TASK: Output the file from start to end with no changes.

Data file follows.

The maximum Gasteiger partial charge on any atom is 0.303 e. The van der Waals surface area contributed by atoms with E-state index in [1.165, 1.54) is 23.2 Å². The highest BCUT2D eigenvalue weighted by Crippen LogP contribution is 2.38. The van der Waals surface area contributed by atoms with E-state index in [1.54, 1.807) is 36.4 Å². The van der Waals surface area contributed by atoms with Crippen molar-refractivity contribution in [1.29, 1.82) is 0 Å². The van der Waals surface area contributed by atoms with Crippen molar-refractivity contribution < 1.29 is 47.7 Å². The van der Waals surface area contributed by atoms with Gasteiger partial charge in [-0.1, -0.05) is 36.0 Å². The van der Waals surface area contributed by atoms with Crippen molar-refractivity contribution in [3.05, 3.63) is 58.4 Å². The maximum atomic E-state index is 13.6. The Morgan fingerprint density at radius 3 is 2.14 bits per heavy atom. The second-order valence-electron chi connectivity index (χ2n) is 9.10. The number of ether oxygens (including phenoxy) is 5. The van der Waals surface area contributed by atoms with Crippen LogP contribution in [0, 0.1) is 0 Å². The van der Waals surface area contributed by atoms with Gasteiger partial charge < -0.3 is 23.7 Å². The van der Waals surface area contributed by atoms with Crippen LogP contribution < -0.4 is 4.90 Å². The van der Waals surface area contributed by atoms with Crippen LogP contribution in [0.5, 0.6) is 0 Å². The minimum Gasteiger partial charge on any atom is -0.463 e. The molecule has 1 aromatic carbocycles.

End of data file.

The maximum Gasteiger partial charge on any atom is 0.303 e. The van der Waals surface area contributed by atoms with E-state index in [1.165, 1.54) is 23.2 Å². The highest BCUT2D eigenvalue weighted by Crippen LogP contribution is 2.38. The van der Waals surface area contributed by atoms with E-state index in [1.54, 1.807) is 36.4 Å². The van der Waals surface area contributed by atoms with Crippen molar-refractivity contribution in [1.29, 1.82) is 0 Å². The van der Waals surface area contributed by atoms with Crippen molar-refractivity contribution < 1.29 is 47.7 Å². The van der Waals surface area contributed by atoms with Gasteiger partial charge in [-0.1, -0.05) is 36.0 Å². The van der Waals surface area contributed by atoms with Crippen molar-refractivity contribution in [3.05, 3.63) is 58.4 Å². The maximum atomic E-state index is 13.6. The Morgan fingerprint density at radius 3 is 2.14 bits per heavy atom. The second-order valence-electron chi connectivity index (χ2n) is 9.10. The number of ether oxygens (including phenoxy) is 5. The van der Waals surface area contributed by atoms with Crippen LogP contribution in [0, 0.1) is 0 Å². The van der Waals surface area contributed by atoms with Gasteiger partial charge < -0.3 is 23.7 Å². The van der Waals surface area contributed by atoms with Crippen LogP contribution < -0.4 is 4.90 Å². The van der Waals surface area contributed by atoms with Crippen LogP contribution in [0.5, 0.6) is 0 Å². The minimum Gasteiger partial charge on any atom is -0.463 e. The molecule has 1 aromatic carbocycles.